Clyde's Kelly Hall Shares Tips for Moving from a Big Organization to a Startup and a Framework for Making the Decision
Kelly Hall broke a major rule of negotiation when she was interviewing for her current job at product protection startup Clyde.
Below is an article originally written by Natasha Mascarenhas, Reporter at TechCrunch, and published on May 11, 2020. This article is about PowerToFly Partner Clyde. Go to Clyde's page on PowerToFly to see their open positions and learn more.
Four years ago, Brandon Gell was an architecture student who spent most of his time working on 3D printing modular housing. Now, he's the founder of Clyde, an extended warranty startup that wants to help small e-commerce businesses offer product protection.
Today, the company announced it has raised a $14 million Series A led by Spark Capital with participation from Crosslink, RRE, Rea Sea Ventures and others.
How do you go from being a product person to the founder of an insurance startup? According to Gell: a stint at a four-person 3D scanner startup in Columbus, Ohio.
Because the team and resources were small, Gell was put in charge of finding an insurance company to work with to protect their expensive end product of scanners.
"I spent six months trying to find a company," he said. After seeing how seamless it was to work with fintech customer support tools from companies like Stripe, Shopify, Affirm and others, he said it was clear that insurance, and especially the extended warranty space, wasn't as mature. So he set up an office in his grandma's New York apartment.
Clyde is a platform that connects small retailers to insurance companies to launch and manage product protection programs.
Using Clyde, customers can access a dashboard and e-commerce apps to manage their protection programs. For example, a user can see how many contracts were sold, how much revenue total those bring and gross profit in real time. It also can see which products are most often purchased with an extended warranty contract.
"It's a similar type of offering as Affirm or Stripe," he said. "We give you access to large insurance companies and we enable you to launch the program live on your website or physical point of sale and store wherever you sell." It has plugins with Shopify, BigCommerce, Salesforce, Magento, Woocommerce, and more so store owners on the site can add Clyde to their small businesses.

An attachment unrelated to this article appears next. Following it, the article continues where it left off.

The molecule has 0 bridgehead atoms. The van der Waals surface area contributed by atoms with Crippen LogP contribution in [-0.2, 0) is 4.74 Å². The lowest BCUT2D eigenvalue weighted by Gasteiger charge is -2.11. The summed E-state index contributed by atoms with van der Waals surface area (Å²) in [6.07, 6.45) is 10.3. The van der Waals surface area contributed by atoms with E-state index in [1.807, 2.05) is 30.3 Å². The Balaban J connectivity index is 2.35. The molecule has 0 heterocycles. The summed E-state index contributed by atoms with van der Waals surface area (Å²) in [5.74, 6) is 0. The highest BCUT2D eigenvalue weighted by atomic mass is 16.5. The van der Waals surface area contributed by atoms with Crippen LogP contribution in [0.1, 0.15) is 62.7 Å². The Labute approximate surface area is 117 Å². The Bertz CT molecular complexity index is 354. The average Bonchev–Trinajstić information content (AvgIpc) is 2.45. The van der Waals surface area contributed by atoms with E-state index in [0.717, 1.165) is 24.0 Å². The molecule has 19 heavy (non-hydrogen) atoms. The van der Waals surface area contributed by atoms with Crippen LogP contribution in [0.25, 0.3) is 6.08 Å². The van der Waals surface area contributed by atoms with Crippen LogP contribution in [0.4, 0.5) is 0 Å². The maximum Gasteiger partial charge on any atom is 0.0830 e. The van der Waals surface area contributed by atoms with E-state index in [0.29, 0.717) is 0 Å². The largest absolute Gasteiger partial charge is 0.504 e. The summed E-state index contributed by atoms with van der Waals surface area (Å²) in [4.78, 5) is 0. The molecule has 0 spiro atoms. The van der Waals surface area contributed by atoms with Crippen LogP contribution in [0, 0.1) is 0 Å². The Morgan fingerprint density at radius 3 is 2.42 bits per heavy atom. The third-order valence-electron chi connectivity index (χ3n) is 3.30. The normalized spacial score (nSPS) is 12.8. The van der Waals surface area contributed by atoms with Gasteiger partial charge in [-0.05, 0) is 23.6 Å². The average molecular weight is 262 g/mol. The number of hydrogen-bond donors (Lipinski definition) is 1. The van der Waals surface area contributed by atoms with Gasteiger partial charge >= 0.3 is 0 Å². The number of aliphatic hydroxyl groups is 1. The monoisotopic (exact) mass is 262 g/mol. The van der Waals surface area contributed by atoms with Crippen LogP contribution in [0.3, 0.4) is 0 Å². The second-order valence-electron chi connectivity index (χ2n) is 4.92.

Clyde's most critical metric is that it has an 18% attachment rate on average, which means that 18% of people that go through a Clyde-powered purchasing path end up purchasing extended warranties or protection plans.
The reason businesses care about extended warranty is two-fold. First, insurance benefits the customer experience. Second, insurance purchases are often the highest-margin product that companies sell to their customers. Product protection alone is a $50 billion market. Gell said that Best Buy drives about 2% of its annual revenue from the sale of extended warranties, but that generates more than half of its profit.
Clyde helps small businesses, like a four-person startup in Columbus Ohio, get a bite of this profitable pie. Most e-commerce businesses have to work with Amazon, thus giving a lot of that cash to the big company versus putting it in their own pocket, per Gell. He says that when Amazon sells an extended warranty on a seller's product, it doesn't share any revenue with the seller on how the product performs, which prevents a seller from both a stream of revenue and data analytics.
"Our sort of mantra is that the retailers that we work with are basically everybody that's not Amazon and Walmart," he said.
Clyde's goal is different from Upsie, another venture-backed startup focusing on warranties. Upsie is looking to be a direct-to-consumer warranty replacement, while Clyde works on behalf of the retailer and insurance company to connect the two parties.
Closer competitors to the startup include Mulberry and Extend, which were both founded after Clyde and have raised less in venture capital funding. Gell thinks his competitive advantage is partnerships with top insurance companies, and a strong product-focused platform. Clyde's entire founding team is made up of product people.
Startups right now need to prove that they are viable in both a pre-coronavirus and post-coronavirus world. And Clyde might be exactly in that sweet spot, as it focuses on e-commerce businesses.
The Series A round closed a few weeks ago, before the COVID-19 craziness began, but he said that the pandemic has led to more inbounds and interest than ever before. Gell says it's a mix of e-commerce being more important than ever, and customer behavior.
"It's a shift of customers that want to buy online more, but also protect their purchases more than ever," he said. "Companies are realizing how important it is."
New cash in hand, Clyde's growing while its customer-base is looking for new ways to bring in revenue and take care of customers. If the startup can handle the influx of attention and importance right, sticky harmony will follow.